Friday, October 20, 2017

Moon and Stars Watermelons

     A serious up side to our move to from the west side to the east side of Washington State is the increased warmth and the resultant longer growing season.  This allowed me to grow watermelons in my garden for the first time since 1977.  I grew four different kinds.  One plant was a Sugar Baby, a type of small personal sized watermelon.  I grew that at Linda's request.  I have to confess that I am a little unclear on the concept when it comes to growing small watermelons on purpose.  I misplaced one of the seed packets so I'm unsure of the names of one of the varieties that I grew.  It was a nice round red-fleshed watermelon that ripened earlier than the others.  I also grew an orange-fleshed variety called Tendersweet.  Those melons were medium sized and were somewhat elongated.  However, the obvious  "Star" attractions of the watermelon patch were the red-fleshed Moon and Stars watermelons.  These were the last to ripen, but they were easily the largest melons.  That plant set two melons, the largest one weighing 34 pounds.  The reason for that name is pretty obvious.  The melons start out green striped, but at some point the skin turns darker green and lots of yellow dots appear all over the melon.  The yellow dots are the stars while the big yellow patch on the underside of the melon is the moon. They are really quite pretty watermelons.

     Moon and Stars is an heirloom variety.  Obviously it has seeds. Another trait of many of the older watermelon varieties is a much thicker rind than most modern watermelons.  Obviously some people considered a thick rind to be the sort of flaw that needed to be bred out of watermelons.  Anyone who has raised chickens would disagree.  Watermelon rind is my chicken's favorite treat.  I usually throw all of the watermelon rinds into the chicken pen. The following day the rinds are like curled up pieces of green paper.  The chickens peck out everything except the green skin.

Moon and Stars Watermelon

    Another benefit to a thicker rind is the possibility of pickled watermelon rind.  I remember my mother making pickled watermelon rind when I was a child.  This is a well known pickle in the South.  On the other hand, when the subject of pickled watermelon rind is raised, people from the North will often comment that they had never heard of such a thing.  I wasn't raised in the South, but my mother was.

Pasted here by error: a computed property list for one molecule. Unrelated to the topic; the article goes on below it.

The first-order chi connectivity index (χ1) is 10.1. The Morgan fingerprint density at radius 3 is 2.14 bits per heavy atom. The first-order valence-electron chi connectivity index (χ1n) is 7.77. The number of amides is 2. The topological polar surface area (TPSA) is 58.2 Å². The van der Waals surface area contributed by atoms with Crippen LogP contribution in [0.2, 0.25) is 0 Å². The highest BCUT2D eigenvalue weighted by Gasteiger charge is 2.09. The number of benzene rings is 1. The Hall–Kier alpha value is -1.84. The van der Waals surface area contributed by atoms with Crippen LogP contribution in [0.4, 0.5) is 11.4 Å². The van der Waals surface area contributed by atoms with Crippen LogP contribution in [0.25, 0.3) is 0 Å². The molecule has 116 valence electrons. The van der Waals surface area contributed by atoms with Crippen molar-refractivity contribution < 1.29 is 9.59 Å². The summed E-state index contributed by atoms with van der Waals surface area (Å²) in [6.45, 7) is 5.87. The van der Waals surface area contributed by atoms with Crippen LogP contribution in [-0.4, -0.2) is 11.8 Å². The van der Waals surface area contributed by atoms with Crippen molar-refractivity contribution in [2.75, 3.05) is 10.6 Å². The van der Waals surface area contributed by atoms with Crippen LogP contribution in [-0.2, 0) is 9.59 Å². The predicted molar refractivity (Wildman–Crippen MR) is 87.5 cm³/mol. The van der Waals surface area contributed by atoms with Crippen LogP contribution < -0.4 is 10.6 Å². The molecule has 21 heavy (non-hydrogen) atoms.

Recently my sweet wife gave me a special gift, a book entitled "The Joy of Pickling".  This book happened to have three different watermelon rind pickle recipes.  I tried out two of them.  The first recipe was called Gingery Watermelon Pickles and involved first soaking the peeled watermelon rind in pickling salt.  After a six to twelve hour salt soak, the pieces of rind are rinsed and cooked in a syrup seasoned with lemon, ginger, cinnamon, cardamon seeds, cloves, and allspice berries.  The second recipe was called Minty Watermelon Pickles.  In this recipe the peeled watermelon rind was first soaked in pickling lime (CalciumOxide) for eight to twelve hours.  After rinsing, the pieces of rind were cooked in a seasoned syrup containing the same seasonings as the first recipe.  The only difference was the addition of a sprig of mint to each jar before it was sealed.  Both recipes turned out well.  The primary difference was that the first recipe produced a somewhat soft pickle while second recipe produced a very crisp pickle.  I actually found the pickles made with lime to be a little too crisp.   I will have to try it again with a reduced time soaking in the lime water.

     My mother sampled the Gingery Watermelon Pickles and commented that they tasted very close to the watermelon pickles she remembered growing up in Arkansas.  However, the watermelon pickles she had as a child had more sugar and less vinegar.  I was surprised by this as there was a lot of sugar in the syrup used in each of the two recipes.

Gingery Pickled Watermelon Rind

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